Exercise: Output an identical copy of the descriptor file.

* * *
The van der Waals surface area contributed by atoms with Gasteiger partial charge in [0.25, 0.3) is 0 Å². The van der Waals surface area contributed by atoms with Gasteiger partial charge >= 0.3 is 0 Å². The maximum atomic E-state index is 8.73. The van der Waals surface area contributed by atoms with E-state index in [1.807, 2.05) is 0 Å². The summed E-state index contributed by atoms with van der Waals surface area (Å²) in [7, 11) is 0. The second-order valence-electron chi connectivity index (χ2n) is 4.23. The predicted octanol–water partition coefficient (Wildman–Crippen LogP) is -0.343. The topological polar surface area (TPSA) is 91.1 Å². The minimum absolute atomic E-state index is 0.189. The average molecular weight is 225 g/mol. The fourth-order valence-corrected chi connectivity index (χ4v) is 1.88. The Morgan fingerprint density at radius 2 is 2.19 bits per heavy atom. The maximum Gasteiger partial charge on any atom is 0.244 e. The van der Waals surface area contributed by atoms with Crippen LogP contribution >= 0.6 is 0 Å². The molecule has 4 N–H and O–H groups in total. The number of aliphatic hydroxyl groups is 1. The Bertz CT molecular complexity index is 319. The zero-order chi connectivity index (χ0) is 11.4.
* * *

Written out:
The van der Waals surface area contributed by atoms with Gasteiger partial charge in [0.25, 0.3) is 0 Å². The van der Waals surface area contributed by atoms with Gasteiger partial charge >= 0.3 is 0 Å². The maximum atomic E-state index is 8.73. The van der Waals surface area contributed by atoms with E-state index in [1.807, 2.05) is 0 Å². The summed E-state index contributed by atoms with van der Waals surface area (Å²) in [7, 11) is 0. The second-order valence-electron chi connectivity index (χ2n) is 4.23. The predicted octanol–water partition coefficient (Wildman–Crippen LogP) is -0.343. The topological polar surface area (TPSA) is 91.1 Å². The minimum absolute atomic E-state index is 0.189. The average molecular weight is 225 g/mol. The fourth-order valence-corrected chi connectivity index (χ4v) is 1.88. The Morgan fingerprint density at radius 2 is 2.19 bits per heavy atom. The maximum Gasteiger partial charge on any atom is 0.244 e. The van der Waals surface area contributed by atoms with Crippen LogP contribution >= 0.6 is 0 Å². The molecule has 4 N–H and O–H groups in total. The number of aliphatic hydroxyl groups is 1. The Bertz CT molecular complexity index is 319. The zero-order chi connectivity index (χ0) is 11.4.